Is it ok to interpret the sign of an interaction term coeficiente in a logit or probit model with random effects?

For example,


being Y binary (e.g. 1 if company i has reduced the employees' monetary incentives in year t, 0 otherwise), X1 is continuous (e.g. return of company i in year t), and X2 is binary (e.g. 1 if company i is a big one).

Suppose b0<0; b1<0; b2>0; b3<0

I believe b3 can be interpreted as the incremental relation between the likelihood of reducing employees' monetary incentives and returns for big companies.

Nonetheless, I have seen some warnings regarding the interpretation of interaction terms in non-linear models. However, I am just interested in the sign and its association with a positive/negative effect in the likelihood of Y and not in marginal effects.

I would also like to ask if there is a meaningful interpretation of the intercept sign in this kind of models. For instance, if b0<0, is it likely that companies have a propensy not to reduce employees' monetary incentives (when not taking into account the rest of the regressors)? I am not sure if this makes any sense.

Thanks in advance.


Yes the sign does matter.

Think of the simple case with two predictors that are binary (0 or 1)

If b3 is positive, when both x1 and x2 are 1 then they are associated with higher values of y.

If b3 is negative then when x1 and x2 are 1 then they are associated with lower values of y.

So the sign shows whether the interaction term is associated with increases or decreases in the value of the dependent variable.

This means in the logit case the sign says whether the interaction term is contributing to make the y equal to 1 or 0.

For a meaningful interpretation you can calculate odds ratios for all parameters. And so if say the odds ratio for b3 = +2. Then when x1 and y1 are BOTH 1, y is 2 times more likely to be 1. If it were -2 then it would be 2 times LESS likely.

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  • $\begingroup$ See Data Colada #57 on the interaction point, this post also cites the relevant literature. The sign can be deceiving about the direction of the effect. Even if you do that correctly, the other tricky point is what is happening to the random effect and how that can enters into the marginal effect. $\endgroup$ – Dimitriy V. Masterov Nov 3 '17 at 16:38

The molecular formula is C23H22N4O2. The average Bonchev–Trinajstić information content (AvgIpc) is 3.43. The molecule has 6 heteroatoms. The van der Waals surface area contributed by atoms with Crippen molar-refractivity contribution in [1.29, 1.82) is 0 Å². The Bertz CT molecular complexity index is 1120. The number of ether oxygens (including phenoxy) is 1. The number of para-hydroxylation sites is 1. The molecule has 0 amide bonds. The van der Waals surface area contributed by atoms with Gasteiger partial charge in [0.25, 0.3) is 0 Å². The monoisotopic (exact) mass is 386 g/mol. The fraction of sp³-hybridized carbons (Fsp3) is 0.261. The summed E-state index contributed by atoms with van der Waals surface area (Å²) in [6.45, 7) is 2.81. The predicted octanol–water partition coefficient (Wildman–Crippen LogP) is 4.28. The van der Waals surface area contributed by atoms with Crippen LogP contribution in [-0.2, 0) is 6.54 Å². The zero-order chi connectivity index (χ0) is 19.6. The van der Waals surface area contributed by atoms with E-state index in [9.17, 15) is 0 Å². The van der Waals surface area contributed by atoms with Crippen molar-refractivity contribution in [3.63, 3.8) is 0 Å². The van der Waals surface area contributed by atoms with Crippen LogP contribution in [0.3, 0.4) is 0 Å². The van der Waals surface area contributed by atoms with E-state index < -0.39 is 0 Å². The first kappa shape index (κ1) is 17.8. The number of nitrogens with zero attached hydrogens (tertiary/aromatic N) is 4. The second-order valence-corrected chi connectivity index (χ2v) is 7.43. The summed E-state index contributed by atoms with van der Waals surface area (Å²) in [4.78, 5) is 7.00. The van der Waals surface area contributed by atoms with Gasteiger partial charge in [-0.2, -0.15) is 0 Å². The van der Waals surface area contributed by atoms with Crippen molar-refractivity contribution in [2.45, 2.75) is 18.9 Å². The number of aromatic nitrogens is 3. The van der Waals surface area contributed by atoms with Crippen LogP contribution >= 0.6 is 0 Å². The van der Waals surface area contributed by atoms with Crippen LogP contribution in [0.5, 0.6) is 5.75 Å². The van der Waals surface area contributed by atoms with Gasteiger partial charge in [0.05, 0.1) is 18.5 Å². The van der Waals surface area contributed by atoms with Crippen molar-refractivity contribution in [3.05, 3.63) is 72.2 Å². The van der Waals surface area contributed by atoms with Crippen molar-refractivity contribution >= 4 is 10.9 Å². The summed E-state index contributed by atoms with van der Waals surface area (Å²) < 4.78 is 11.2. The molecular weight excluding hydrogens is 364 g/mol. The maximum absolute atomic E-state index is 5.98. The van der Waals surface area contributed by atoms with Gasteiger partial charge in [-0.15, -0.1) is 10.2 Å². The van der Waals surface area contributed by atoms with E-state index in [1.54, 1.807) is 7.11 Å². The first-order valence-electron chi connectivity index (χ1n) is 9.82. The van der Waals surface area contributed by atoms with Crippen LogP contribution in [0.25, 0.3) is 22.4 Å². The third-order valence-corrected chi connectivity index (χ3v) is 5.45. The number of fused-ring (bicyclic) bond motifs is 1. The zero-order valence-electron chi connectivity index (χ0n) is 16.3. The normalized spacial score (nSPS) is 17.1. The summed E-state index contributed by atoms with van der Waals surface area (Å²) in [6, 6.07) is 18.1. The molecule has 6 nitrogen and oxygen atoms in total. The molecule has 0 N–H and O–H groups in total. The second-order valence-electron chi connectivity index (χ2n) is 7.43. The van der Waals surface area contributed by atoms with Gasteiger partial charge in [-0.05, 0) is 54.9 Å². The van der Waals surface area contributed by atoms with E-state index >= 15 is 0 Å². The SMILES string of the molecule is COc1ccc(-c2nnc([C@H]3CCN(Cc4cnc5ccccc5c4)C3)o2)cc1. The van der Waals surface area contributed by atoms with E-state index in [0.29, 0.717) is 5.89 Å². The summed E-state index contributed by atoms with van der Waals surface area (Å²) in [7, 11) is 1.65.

• $\begingroup$ Yes this is a good point. It's important to keep the non-interaction terms in your equations to probe the equations $\endgroup$ – Adam B Nov 3 '17 at 16:42
  • $\begingroup$ Thank you for your post @DimitriyV.Masterov. I have read it but I am still in doubt. Since I am just interested in the interaction term coefficient to determine the sign of the incremental effect on the impact of X1 caused by the event that the dummy variable X2 assumes the value 1, while keeping the other variable (X3) constant, I guess in this case the interpretation of the total effect is clear and equivalent to the sign of b3. As I am not concerned in the total/marginal effect as exemplified in Data Colada#57 where both X1 and X2 are changed, isn't it possible to interpret it like I did? $\endgroup$ – DDDD Nov 3 '17 at 19:34
  • $\begingroup$ @DDDD To quote the abstract of the Ai and Norton paper cited by DC, "The magnitude of the interaction effect in nonlinear models does not equal the marginal effect of the interaction term, can be of opposite sign." $\endgroup$ – Dimitriy V. Masterov Nov 3 '17 at 20:53

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